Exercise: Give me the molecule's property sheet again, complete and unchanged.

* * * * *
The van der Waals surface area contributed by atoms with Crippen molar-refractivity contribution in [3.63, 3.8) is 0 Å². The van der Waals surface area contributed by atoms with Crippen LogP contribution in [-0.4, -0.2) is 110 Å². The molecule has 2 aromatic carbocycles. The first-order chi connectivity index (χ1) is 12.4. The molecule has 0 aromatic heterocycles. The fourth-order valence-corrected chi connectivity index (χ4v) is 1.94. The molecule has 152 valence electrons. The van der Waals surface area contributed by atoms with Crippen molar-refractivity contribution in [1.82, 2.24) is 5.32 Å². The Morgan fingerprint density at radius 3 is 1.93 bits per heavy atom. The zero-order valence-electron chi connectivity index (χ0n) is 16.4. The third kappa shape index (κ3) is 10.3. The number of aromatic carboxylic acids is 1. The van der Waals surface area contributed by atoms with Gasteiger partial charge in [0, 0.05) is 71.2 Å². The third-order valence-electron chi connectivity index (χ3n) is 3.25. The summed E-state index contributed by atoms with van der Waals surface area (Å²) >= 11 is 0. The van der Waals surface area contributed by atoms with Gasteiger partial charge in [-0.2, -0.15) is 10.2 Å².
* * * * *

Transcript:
The van der Waals surface area contributed by atoms with Crippen molar-refractivity contribution in [3.63, 3.8) is 0 Å². The van der Waals surface area contributed by atoms with Crippen LogP contribution in [-0.4, -0.2) is 110 Å². The molecule has 2 aromatic carbocycles. The first-order chi connectivity index (χ1) is 12.4. The molecule has 0 aromatic heterocycles. The fourth-order valence-corrected chi connectivity index (χ4v) is 1.94. The molecule has 152 valence electrons. The van der Waals surface area contributed by atoms with Crippen molar-refractivity contribution in [1.82, 2.24) is 5.32 Å². The Morgan fingerprint density at radius 3 is 1.93 bits per heavy atom. The zero-order valence-electron chi connectivity index (χ0n) is 16.4. The third kappa shape index (κ3) is 10.3. The number of aromatic carboxylic acids is 1. The van der Waals surface area contributed by atoms with Gasteiger partial charge in [0, 0.05) is 71.2 Å². The third-order valence-electron chi connectivity index (χ3n) is 3.25. The summed E-state index contributed by atoms with van der Waals surface area (Å²) >= 11 is 0. The van der Waals surface area contributed by atoms with Gasteiger partial charge in [-0.2, -0.15) is 10.2 Å².